The final day is always a little sad so as well as the start of plans for next year, two writers talked about their own use of writing retreats as a way of balancing the need to be in the world of story and the need for family and people. One chose solitary spaces, while the other preferred writing alongside other writers, and there was much wishful thinking and planning going on.

Charney was all of this, together with lots of time for questions, solitude for thinking and/or writing time for those who wanted to get work done, and the blessing of being easy “among our tribe”. Finally, after the last lunch, a small group remained, sitting in the sunshine and chatted about books they’d enjoyed. Others, like the swifts, were already off and away, travelling back to their homes and to real life, the pleasant days so soon over. Sigh!

I haven’t named anyone in this blogpost but you all know who you are, and thank you for making this year’s Charney such a very special time. 

One last thing. It is a mistake to call the week at Charney Manor a retreat. Mostly, it is just a truly and lovely TREAT.


Penny Dolan





15 comments:

adele said...

Wasn't i it great? Thanks for lovely account Penny!

Sue Purkiss said...

Definite case of Charney-envy here!

C.J.Busby said...

It really was a treat - and thanks for making it so!

Sheena Wilkinson said...

Ah, that brings it all back, Penny! I was wondering when someone would blog about it. Thanks to everyone who helped make it so good. I have been beavering away on a new novel here, with a tough schedule, and I'm sure I'm better able to tackle it after being fortified (not just with wine and desserts) at Charney.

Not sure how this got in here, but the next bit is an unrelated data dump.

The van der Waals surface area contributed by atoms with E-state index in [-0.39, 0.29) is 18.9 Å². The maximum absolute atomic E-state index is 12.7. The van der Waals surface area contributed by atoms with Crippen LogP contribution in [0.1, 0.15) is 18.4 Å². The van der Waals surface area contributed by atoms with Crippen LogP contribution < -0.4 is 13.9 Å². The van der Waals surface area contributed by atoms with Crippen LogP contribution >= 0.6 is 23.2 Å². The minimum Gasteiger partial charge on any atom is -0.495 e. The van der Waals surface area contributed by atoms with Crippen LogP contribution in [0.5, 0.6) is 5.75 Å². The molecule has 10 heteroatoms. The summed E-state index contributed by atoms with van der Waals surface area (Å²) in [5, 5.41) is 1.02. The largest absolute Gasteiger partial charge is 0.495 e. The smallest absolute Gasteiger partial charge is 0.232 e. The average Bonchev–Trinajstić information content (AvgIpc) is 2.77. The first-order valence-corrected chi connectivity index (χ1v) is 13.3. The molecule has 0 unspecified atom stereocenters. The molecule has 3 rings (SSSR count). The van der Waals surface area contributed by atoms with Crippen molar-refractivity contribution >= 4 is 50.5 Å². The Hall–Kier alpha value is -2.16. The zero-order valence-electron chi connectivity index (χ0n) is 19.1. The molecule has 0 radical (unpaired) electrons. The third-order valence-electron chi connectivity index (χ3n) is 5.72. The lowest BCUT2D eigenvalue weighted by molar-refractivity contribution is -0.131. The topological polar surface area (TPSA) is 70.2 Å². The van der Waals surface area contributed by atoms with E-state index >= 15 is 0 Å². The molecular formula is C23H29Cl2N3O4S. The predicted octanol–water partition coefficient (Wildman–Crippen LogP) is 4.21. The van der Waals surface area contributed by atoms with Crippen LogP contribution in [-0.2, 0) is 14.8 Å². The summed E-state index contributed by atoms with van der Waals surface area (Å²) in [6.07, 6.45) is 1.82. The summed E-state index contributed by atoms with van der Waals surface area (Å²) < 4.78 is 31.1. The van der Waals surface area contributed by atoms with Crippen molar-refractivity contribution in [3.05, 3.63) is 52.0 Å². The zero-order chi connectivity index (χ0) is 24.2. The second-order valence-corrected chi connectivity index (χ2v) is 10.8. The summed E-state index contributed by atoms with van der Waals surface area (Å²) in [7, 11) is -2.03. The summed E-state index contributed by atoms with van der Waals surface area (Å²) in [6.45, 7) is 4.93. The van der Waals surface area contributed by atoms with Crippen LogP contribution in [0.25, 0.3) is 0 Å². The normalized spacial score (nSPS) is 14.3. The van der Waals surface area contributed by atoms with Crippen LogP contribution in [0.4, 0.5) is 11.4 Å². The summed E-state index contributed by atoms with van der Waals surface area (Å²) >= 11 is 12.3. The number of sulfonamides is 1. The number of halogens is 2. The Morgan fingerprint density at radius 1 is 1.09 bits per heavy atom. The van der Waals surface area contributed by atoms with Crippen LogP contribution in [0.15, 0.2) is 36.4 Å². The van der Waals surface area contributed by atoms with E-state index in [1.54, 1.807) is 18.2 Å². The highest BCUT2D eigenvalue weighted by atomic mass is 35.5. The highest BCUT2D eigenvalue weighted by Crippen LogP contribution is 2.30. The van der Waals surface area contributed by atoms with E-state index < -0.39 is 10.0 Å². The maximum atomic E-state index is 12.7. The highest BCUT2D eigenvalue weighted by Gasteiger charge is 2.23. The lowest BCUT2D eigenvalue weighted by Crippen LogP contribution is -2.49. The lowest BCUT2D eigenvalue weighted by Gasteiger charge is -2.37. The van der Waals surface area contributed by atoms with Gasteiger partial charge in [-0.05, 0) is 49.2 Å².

jocotterill.com said...

I'm all nostalgic again - how long till the next one?!

Susan Price said...

More Charney envy! Having been before I know for certain that it WAS great, because it's always great, and oh I wish I could have been there...

Richard said...

If it's a treat you come back to, doesn't that make it a retreat?

Emma Barnes said...

I'm so jealous. Resolving to go on retreat - or just treat - soon.

Jenny Alexander said...

Thanks for such a lovely account, Penny - it was completely brilliant, as usual. A real tonic.

Leslie Wilson said...

I was thinking of you, and envious - definitely - but had to be on baby alert. Shall have to come next year! But did you dress up as a monk, Penny, or is it photoshop?

Penny Dolan said...

Good point, Richard. Ha ha!

It was a pleasure to have the excuse of this unexpected post to revisit. through writing, this year's Charney week.

Sorry to have caused envy or distress. ( I did blot out some housekeeping annoyances, which seemed right, as the time is all about the people gathered there together.

Enough daydreaming. I really must get back to some proper work of my own now . . .

catdownunder said...

I am jealous, very jealous -

Penny Dolan said...

Poor you,Catdownunder.

Even when you're here in the UK, there's never enough time for everything. I am wishing I could have been at the YALC event that Lucy is blogging about tomorrow/today. Making do by attending a couple of sessions at my very local Harrogate Crime Festival on Sunday. Hoping there's not to much gore.

Dianne Hofmeyr said...

Thank you Penny for those of us who couldn't be there. Just lovely to have your summing up and know that yes... thats exactly how it is. Something slightly intangible added to by the magic of summer and the swifts!

Teresa Heapy said...

Wondeful post which has brought lovely memories flooding back. What a brilliant few days it was - a true treat indeed.